Author Julia Corbett on how “everyday” nature can help us focus on issues like climate change.
This profile for the University of Minnesota alumni magazine addresses invasive species and mycology. It starts: The call arrived at 7 p.m. from a hospital in Davis County, Utah. A worried emergency room doctor wanted University of Utah mycologist Bryn Dentinger (Ph.D. ’07) to identify a mushroom possibly eaten by a boy who was a patient.
Forest ecologist and University of Utah professor Nalini Nadkarni’s work with incarcerated peoples and in academic outreach, including diatom dresses, are topics in this higher-education profile.
In this piece for Science Careers magazine, Woods Hole marine scientist and whale researcher Mark Baumgartner discusses his technology background.
University of Utah Water Center
“It’s not enough to say ‘yes, there are pathogens and people can get sick,’” says Dr. Jennifer Weidhaas. “We need to get suggestions to decision-makers so they can improve their system.”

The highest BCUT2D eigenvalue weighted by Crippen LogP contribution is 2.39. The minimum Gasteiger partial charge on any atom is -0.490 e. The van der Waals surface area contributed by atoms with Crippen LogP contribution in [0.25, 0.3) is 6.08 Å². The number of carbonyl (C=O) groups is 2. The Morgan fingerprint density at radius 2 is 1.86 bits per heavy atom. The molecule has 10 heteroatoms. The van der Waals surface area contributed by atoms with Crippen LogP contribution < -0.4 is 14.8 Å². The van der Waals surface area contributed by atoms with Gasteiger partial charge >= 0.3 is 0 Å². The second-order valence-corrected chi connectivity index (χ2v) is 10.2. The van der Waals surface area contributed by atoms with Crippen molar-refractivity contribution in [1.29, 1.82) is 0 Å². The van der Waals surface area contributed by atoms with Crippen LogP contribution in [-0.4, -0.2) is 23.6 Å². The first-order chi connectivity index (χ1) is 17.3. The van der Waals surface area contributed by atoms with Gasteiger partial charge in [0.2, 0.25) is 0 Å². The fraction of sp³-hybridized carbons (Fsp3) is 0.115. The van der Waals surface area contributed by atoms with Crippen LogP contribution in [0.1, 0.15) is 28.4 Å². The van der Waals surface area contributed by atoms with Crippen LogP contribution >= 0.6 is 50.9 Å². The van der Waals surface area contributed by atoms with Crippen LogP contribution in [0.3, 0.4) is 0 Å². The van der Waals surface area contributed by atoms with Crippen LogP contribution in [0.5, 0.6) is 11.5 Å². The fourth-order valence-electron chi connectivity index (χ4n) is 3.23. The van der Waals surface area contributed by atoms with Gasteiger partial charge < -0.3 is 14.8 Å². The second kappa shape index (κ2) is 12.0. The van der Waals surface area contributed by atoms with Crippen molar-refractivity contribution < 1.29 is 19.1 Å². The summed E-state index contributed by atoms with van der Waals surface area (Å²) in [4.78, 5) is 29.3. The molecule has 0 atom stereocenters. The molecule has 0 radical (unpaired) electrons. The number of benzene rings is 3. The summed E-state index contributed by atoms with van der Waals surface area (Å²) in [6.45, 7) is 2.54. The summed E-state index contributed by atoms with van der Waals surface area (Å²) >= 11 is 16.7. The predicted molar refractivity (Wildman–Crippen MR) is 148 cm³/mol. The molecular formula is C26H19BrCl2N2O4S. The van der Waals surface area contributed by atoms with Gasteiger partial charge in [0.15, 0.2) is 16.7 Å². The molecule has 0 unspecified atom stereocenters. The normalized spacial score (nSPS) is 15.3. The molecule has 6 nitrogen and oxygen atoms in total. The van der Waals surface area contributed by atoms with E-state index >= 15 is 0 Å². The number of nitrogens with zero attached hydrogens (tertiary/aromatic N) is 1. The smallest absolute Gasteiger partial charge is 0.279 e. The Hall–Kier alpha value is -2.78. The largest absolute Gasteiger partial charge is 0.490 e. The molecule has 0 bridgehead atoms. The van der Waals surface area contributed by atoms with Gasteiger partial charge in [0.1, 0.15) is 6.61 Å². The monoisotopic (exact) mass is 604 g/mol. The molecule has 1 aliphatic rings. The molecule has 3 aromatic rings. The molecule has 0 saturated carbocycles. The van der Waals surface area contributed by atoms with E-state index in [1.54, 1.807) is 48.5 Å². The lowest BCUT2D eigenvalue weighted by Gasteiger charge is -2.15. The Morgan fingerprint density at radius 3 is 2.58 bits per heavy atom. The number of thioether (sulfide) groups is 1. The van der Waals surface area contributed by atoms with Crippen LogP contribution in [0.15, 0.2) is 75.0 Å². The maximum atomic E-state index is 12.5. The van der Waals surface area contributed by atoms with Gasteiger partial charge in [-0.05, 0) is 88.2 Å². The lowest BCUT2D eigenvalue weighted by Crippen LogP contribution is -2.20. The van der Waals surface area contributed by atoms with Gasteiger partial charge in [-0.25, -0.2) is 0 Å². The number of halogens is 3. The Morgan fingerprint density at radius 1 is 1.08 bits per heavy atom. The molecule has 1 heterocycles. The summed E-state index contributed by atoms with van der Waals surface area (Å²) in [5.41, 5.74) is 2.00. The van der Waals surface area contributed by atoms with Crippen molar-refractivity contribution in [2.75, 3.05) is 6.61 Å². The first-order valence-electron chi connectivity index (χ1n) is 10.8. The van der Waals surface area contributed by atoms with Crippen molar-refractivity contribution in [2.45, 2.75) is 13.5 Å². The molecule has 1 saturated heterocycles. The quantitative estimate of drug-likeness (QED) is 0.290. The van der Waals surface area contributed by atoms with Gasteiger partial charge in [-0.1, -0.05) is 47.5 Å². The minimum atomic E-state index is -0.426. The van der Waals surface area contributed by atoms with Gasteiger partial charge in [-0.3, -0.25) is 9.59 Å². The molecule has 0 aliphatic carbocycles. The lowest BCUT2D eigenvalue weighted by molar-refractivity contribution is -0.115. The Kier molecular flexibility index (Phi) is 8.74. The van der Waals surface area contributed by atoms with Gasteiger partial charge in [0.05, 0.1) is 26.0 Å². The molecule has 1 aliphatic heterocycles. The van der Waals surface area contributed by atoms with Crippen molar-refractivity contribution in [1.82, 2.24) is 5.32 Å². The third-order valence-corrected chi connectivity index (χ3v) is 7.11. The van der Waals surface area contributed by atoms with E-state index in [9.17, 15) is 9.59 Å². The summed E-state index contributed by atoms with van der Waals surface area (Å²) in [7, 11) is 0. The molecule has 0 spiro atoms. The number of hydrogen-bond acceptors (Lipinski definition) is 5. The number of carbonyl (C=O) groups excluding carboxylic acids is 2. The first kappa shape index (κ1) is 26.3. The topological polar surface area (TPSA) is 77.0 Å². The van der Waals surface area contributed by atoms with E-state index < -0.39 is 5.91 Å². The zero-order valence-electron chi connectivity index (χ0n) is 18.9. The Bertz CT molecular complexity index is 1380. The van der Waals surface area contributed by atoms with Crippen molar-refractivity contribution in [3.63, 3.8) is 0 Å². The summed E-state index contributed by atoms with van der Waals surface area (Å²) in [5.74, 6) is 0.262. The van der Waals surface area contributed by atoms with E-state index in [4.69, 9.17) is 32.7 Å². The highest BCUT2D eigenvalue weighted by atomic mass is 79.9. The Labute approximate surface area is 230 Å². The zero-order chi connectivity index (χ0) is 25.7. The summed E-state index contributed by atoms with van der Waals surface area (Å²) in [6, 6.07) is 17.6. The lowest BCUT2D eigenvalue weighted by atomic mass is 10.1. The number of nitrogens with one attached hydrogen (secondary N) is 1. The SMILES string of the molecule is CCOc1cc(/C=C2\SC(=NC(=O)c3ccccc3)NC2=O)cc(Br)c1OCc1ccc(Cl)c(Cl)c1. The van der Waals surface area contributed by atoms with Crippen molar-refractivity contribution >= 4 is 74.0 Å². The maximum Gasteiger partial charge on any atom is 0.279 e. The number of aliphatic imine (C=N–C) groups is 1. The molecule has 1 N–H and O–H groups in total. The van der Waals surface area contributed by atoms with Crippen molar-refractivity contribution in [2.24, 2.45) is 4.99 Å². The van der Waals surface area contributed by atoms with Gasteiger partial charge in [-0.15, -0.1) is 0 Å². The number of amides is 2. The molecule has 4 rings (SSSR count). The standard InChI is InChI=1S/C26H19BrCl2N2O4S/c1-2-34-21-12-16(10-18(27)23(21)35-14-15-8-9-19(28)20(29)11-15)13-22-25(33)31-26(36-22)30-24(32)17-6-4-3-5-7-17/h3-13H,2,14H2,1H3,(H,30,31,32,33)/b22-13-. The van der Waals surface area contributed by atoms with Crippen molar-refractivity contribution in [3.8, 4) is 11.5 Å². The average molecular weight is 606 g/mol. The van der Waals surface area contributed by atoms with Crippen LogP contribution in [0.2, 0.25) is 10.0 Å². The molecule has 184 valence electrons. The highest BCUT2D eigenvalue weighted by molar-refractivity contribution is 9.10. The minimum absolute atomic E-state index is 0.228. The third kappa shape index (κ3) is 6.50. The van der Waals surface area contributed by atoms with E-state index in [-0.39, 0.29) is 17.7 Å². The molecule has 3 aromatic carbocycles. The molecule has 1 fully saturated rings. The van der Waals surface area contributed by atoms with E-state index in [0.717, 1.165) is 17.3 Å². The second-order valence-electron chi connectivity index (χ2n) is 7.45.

A new book by Joseph Alexiou, A06, traces the history of the poisoned and picturesque Gowanus waterway between Carroll Gardens and Red Hook, Brooklyn. He began writing about New York history after living in the neighborhood.
For Lisa Nett ’97, a tree doesn’t just grow in Brooklyn — it also merits an appreciative look and a flash of recognition. This piece for the University of Wisconsin-Madison’s alumni magazine, OnWisconsin, is about an alum’s tree-ID classes in New York City.
Johns Hopkins Magazine
This piece for Johns Hopkins Magazine is about Ava Chin, former “Urban Forager” columnist for The New York Times and currently an associate professor of writing at the College of Staten Island; and her book, Eating Wildly: Foraging for Life, Love, and the Perfect Meal (Simon & Schuster).
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